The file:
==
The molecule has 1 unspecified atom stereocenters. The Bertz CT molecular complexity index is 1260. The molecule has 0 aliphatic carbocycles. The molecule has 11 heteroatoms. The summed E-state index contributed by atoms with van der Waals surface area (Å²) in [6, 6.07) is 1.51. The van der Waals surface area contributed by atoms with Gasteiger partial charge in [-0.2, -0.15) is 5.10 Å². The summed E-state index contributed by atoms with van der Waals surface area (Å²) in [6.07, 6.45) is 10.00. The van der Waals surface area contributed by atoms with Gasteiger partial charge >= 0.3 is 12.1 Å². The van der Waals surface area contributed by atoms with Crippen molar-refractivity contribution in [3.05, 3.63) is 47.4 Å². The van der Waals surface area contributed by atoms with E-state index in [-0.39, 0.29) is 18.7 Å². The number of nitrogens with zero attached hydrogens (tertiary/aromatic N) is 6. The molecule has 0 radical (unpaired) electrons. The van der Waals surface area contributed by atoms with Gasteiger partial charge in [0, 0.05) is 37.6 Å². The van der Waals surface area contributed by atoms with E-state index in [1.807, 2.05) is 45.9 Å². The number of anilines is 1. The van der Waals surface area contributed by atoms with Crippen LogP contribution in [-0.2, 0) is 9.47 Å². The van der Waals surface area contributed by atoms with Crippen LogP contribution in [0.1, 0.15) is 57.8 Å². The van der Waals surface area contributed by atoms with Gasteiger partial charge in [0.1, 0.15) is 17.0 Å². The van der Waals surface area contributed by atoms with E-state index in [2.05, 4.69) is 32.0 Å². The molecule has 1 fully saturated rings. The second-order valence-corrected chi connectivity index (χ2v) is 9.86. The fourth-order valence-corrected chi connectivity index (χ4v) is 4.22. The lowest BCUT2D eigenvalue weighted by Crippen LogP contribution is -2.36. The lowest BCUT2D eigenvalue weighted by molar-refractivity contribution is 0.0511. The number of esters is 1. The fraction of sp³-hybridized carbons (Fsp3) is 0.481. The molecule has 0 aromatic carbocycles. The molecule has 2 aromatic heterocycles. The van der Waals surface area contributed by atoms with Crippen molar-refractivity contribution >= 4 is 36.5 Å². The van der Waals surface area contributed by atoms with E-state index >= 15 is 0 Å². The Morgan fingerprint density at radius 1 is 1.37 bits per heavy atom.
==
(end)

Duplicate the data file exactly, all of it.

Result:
The molecule has 1 unspecified atom stereocenters. The Bertz CT molecular complexity index is 1260. The molecule has 0 aliphatic carbocycles. The molecule has 11 heteroatoms. The summed E-state index contributed by atoms with van der Waals surface area (Å²) in [6, 6.07) is 1.51. The van der Waals surface area contributed by atoms with Gasteiger partial charge in [-0.2, -0.15) is 5.10 Å². The summed E-state index contributed by atoms with van der Waals surface area (Å²) in [6.07, 6.45) is 10.00. The van der Waals surface area contributed by atoms with Gasteiger partial charge >= 0.3 is 12.1 Å². The van der Waals surface area contributed by atoms with Crippen molar-refractivity contribution in [3.05, 3.63) is 47.4 Å². The van der Waals surface area contributed by atoms with E-state index in [-0.39, 0.29) is 18.7 Å². The number of nitrogens with zero attached hydrogens (tertiary/aromatic N) is 6. The molecule has 0 radical (unpaired) electrons. The van der Waals surface area contributed by atoms with Gasteiger partial charge in [0, 0.05) is 37.6 Å². The van der Waals surface area contributed by atoms with E-state index in [1.807, 2.05) is 45.9 Å². The number of anilines is 1. The van der Waals surface area contributed by atoms with Crippen LogP contribution in [-0.2, 0) is 9.47 Å². The van der Waals surface area contributed by atoms with Crippen LogP contribution in [0.1, 0.15) is 57.8 Å². The van der Waals surface area contributed by atoms with Gasteiger partial charge in [0.1, 0.15) is 17.0 Å². The van der Waals surface area contributed by atoms with E-state index in [2.05, 4.69) is 32.0 Å². The molecule has 1 fully saturated rings. The second-order valence-corrected chi connectivity index (χ2v) is 9.86. The fourth-order valence-corrected chi connectivity index (χ4v) is 4.22. The lowest BCUT2D eigenvalue weighted by Crippen LogP contribution is -2.36. The lowest BCUT2D eigenvalue weighted by molar-refractivity contribution is 0.0511. The number of esters is 1. The fraction of sp³-hybridized carbons (Fsp3) is 0.481. The molecule has 0 aromatic carbocycles. The molecule has 2 aromatic heterocycles. The van der Waals surface area contributed by atoms with Crippen molar-refractivity contribution >= 4 is 36.5 Å². The van der Waals surface area contributed by atoms with E-state index >= 15 is 0 Å². The Morgan fingerprint density at radius 1 is 1.37 bits per heavy atom.